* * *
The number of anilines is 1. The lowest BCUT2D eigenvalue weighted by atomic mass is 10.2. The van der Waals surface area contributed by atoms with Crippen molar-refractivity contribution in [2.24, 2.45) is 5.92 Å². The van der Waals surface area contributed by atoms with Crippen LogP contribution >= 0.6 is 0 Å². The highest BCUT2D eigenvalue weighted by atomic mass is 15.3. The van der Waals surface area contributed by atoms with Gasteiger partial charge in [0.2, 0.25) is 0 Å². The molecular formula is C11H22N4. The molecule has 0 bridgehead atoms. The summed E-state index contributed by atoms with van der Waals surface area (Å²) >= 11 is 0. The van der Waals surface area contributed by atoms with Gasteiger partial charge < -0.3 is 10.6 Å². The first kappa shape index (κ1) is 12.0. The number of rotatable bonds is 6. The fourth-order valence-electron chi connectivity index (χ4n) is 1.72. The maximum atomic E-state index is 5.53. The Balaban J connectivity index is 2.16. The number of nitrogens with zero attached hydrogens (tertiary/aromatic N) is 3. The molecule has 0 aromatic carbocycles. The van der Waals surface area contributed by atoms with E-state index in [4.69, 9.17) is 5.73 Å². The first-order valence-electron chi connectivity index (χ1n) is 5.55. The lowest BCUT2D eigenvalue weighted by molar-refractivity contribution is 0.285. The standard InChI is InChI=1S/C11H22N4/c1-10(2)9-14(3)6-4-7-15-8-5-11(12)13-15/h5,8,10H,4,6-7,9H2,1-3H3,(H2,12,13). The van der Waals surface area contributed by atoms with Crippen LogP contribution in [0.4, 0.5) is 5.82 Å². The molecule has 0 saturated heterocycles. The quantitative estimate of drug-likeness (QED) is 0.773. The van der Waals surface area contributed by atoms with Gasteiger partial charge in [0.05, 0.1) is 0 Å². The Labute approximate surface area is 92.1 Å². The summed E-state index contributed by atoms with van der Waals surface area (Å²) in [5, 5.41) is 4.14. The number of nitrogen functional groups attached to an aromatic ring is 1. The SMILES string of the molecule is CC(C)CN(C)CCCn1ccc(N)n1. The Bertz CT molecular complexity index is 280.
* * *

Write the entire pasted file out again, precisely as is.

The number of anilines is 1. The lowest BCUT2D eigenvalue weighted by atomic mass is 10.2. The van der Waals surface area contributed by atoms with Crippen molar-refractivity contribution in [2.24, 2.45) is 5.92 Å². The van der Waals surface area contributed by atoms with Crippen LogP contribution >= 0.6 is 0 Å². The highest BCUT2D eigenvalue weighted by atomic mass is 15.3. The van der Waals surface area contributed by atoms with Gasteiger partial charge in [0.2, 0.25) is 0 Å². The molecular formula is C11H22N4. The molecule has 0 bridgehead atoms. The summed E-state index contributed by atoms with van der Waals surface area (Å²) >= 11 is 0. The van der Waals surface area contributed by atoms with Gasteiger partial charge < -0.3 is 10.6 Å². The first kappa shape index (κ1) is 12.0. The number of rotatable bonds is 6. The fourth-order valence-electron chi connectivity index (χ4n) is 1.72. The maximum atomic E-state index is 5.53. The Balaban J connectivity index is 2.16. The number of nitrogens with zero attached hydrogens (tertiary/aromatic N) is 3. The molecule has 0 aromatic carbocycles. The van der Waals surface area contributed by atoms with E-state index in [4.69, 9.17) is 5.73 Å². The first-order valence-electron chi connectivity index (χ1n) is 5.55. The lowest BCUT2D eigenvalue weighted by molar-refractivity contribution is 0.285. The standard InChI is InChI=1S/C11H22N4/c1-10(2)9-14(3)6-4-7-15-8-5-11(12)13-15/h5,8,10H,4,6-7,9H2,1-3H3,(H2,12,13). The van der Waals surface area contributed by atoms with Crippen LogP contribution in [0.4, 0.5) is 5.82 Å². The molecule has 0 saturated heterocycles. The quantitative estimate of drug-likeness (QED) is 0.773. The van der Waals surface area contributed by atoms with Gasteiger partial charge in [0.05, 0.1) is 0 Å². The Labute approximate surface area is 92.1 Å². The summed E-state index contributed by atoms with van der Waals surface area (Å²) in [5, 5.41) is 4.14. The number of nitrogen functional groups attached to an aromatic ring is 1. The SMILES string of the molecule is CC(C)CN(C)CCCn1ccc(N)n1. The Bertz CT molecular complexity index is 280.